The Current War (Amazon)
    Once upon a time, I studied the history of science, and this film is exactly the type of story that got me interested in the subject. On the surface the idea of a film about whether AC or DC electricity would ‘win’ is really not that exciting sounding. But what this film captures is the complex components of that decision, the combination of all the personal, political and sociological issues that play out along the actual science. One of the things they teach you about studying history is that it’s important to not fall into the trap of thinking of people as heroes and villains, even people who are pushing for a theory that we now know is wrong aren’t (usually) villains and this film really shows that. Both Edison and Westinghouse demonstrate greatness and underhandedness, both have beliefs, passions, curiosity and ambition, and the film follows them as they wax and wane. On top of a fascinating story being told very well, the film is beautifully shot and there are some very well placed stylistic elements that really stood out. I wasn’t expecting much from this film and I was very pleasantly surprised. 8 / 10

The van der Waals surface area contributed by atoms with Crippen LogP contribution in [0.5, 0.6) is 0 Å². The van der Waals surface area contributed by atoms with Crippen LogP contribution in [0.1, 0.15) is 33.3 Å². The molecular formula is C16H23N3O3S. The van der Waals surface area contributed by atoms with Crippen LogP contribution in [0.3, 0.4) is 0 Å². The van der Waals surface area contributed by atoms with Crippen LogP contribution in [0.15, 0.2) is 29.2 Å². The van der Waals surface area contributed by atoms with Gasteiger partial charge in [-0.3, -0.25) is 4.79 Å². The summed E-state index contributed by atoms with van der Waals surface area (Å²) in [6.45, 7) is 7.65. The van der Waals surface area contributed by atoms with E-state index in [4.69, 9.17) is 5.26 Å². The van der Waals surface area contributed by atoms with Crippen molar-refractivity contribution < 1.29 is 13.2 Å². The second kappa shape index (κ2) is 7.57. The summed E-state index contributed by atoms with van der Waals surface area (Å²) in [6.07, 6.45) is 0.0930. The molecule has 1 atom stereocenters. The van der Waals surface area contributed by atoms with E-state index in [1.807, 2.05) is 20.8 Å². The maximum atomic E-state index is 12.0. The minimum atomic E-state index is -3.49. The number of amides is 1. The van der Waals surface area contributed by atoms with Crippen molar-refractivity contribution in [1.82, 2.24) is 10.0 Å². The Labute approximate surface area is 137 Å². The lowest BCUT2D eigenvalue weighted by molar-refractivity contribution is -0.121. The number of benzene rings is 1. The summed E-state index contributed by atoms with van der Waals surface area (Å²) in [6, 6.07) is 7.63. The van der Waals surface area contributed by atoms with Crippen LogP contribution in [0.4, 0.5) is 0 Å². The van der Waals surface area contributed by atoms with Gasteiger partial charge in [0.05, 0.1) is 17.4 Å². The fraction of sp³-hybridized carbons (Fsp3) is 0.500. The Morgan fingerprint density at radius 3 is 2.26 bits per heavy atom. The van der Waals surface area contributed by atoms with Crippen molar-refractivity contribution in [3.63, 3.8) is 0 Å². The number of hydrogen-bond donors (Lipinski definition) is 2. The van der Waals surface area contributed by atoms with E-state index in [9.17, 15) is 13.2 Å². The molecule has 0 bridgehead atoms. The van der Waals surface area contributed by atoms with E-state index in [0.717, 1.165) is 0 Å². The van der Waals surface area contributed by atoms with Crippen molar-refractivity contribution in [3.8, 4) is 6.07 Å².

Julie and Julia (Netflix)
    I found this film utterly charming! I was really surprised at how much I loved it, I thought the modern half of the story would be filler to Meryl Streep’s impression of the slightly ridiculous Julia Child. But if anything it was the Streep half that felt like filler. I loved Julie and all her (many) trials, tribulations and failings, cookery based and otherwise. I haven’t laughed this hard at a film in a very long time or been so sad when it counted down to it’s final recipe. 8 / 10

    Midsommar (Amazon)